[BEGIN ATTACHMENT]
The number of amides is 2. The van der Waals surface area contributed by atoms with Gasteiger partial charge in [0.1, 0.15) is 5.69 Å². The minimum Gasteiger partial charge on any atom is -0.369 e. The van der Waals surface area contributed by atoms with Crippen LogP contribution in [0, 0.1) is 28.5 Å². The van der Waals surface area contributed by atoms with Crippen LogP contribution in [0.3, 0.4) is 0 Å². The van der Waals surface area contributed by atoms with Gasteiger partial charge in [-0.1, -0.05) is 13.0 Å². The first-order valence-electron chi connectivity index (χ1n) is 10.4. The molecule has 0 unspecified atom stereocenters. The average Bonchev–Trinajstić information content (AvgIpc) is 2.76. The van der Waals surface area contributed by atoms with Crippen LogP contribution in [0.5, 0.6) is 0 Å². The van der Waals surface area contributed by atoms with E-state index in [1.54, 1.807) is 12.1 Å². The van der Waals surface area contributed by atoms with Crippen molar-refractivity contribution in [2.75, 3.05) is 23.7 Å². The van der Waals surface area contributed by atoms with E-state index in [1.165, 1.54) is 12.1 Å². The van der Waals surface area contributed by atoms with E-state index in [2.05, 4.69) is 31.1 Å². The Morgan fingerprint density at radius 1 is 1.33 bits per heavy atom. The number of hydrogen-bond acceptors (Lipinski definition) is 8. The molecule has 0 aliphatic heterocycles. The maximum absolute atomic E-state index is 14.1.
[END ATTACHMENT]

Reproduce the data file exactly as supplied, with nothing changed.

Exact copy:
The number of amides is 2. The van der Waals surface area contributed by atoms with Gasteiger partial charge in [0.1, 0.15) is 5.69 Å². The minimum Gasteiger partial charge on any atom is -0.369 e. The van der Waals surface area contributed by atoms with Crippen LogP contribution in [0, 0.1) is 28.5 Å². The van der Waals surface area contributed by atoms with Crippen LogP contribution in [0.3, 0.4) is 0 Å². The van der Waals surface area contributed by atoms with Gasteiger partial charge in [-0.1, -0.05) is 13.0 Å². The first-order valence-electron chi connectivity index (χ1n) is 10.4. The molecule has 0 unspecified atom stereocenters. The average Bonchev–Trinajstić information content (AvgIpc) is 2.76. The van der Waals surface area contributed by atoms with Crippen LogP contribution in [0.5, 0.6) is 0 Å². The van der Waals surface area contributed by atoms with E-state index in [1.54, 1.807) is 12.1 Å². The van der Waals surface area contributed by atoms with Crippen molar-refractivity contribution in [2.75, 3.05) is 23.7 Å². The van der Waals surface area contributed by atoms with E-state index in [1.165, 1.54) is 12.1 Å². The van der Waals surface area contributed by atoms with E-state index in [2.05, 4.69) is 31.1 Å². The Morgan fingerprint density at radius 1 is 1.33 bits per heavy atom. The number of hydrogen-bond acceptors (Lipinski definition) is 8. The molecule has 0 aliphatic heterocycles. The maximum absolute atomic E-state index is 14.1.